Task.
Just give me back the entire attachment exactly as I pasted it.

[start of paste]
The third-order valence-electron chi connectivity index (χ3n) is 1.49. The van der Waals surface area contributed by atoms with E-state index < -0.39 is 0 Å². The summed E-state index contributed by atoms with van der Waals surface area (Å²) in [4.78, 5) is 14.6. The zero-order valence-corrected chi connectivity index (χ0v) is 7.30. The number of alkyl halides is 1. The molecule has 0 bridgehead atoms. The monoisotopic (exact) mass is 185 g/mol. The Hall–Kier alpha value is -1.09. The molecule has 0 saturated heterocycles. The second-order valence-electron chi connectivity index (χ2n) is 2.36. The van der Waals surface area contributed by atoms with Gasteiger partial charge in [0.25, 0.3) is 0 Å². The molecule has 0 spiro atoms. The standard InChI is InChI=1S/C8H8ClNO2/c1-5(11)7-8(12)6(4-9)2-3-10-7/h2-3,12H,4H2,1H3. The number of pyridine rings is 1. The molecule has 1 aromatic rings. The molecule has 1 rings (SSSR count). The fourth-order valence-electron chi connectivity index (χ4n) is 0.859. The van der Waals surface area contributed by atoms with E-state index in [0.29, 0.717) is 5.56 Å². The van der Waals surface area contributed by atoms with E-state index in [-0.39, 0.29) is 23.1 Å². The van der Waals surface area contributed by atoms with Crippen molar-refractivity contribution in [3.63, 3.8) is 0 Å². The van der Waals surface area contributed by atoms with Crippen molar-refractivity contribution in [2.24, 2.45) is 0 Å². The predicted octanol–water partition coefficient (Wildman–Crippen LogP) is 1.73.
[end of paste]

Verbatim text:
The third-order valence-electron chi connectivity index (χ3n) is 1.49. The van der Waals surface area contributed by atoms with E-state index < -0.39 is 0 Å². The summed E-state index contributed by atoms with van der Waals surface area (Å²) in [4.78, 5) is 14.6. The zero-order valence-corrected chi connectivity index (χ0v) is 7.30. The number of alkyl halides is 1. The molecule has 0 bridgehead atoms. The monoisotopic (exact) mass is 185 g/mol. The Hall–Kier alpha value is -1.09. The molecule has 0 saturated heterocycles. The second-order valence-electron chi connectivity index (χ2n) is 2.36. The van der Waals surface area contributed by atoms with Gasteiger partial charge in [0.25, 0.3) is 0 Å². The molecule has 0 spiro atoms. The standard InChI is InChI=1S/C8H8ClNO2/c1-5(11)7-8(12)6(4-9)2-3-10-7/h2-3,12H,4H2,1H3. The number of pyridine rings is 1. The molecule has 1 aromatic rings. The molecule has 1 rings (SSSR count). The fourth-order valence-electron chi connectivity index (χ4n) is 0.859. The van der Waals surface area contributed by atoms with E-state index in [0.29, 0.717) is 5.56 Å². The van der Waals surface area contributed by atoms with E-state index in [-0.39, 0.29) is 23.1 Å². The van der Waals surface area contributed by atoms with Crippen molar-refractivity contribution in [3.63, 3.8) is 0 Å². The van der Waals surface area contributed by atoms with Crippen molar-refractivity contribution in [2.24, 2.45) is 0 Å². The predicted octanol–water partition coefficient (Wildman–Crippen LogP) is 1.73.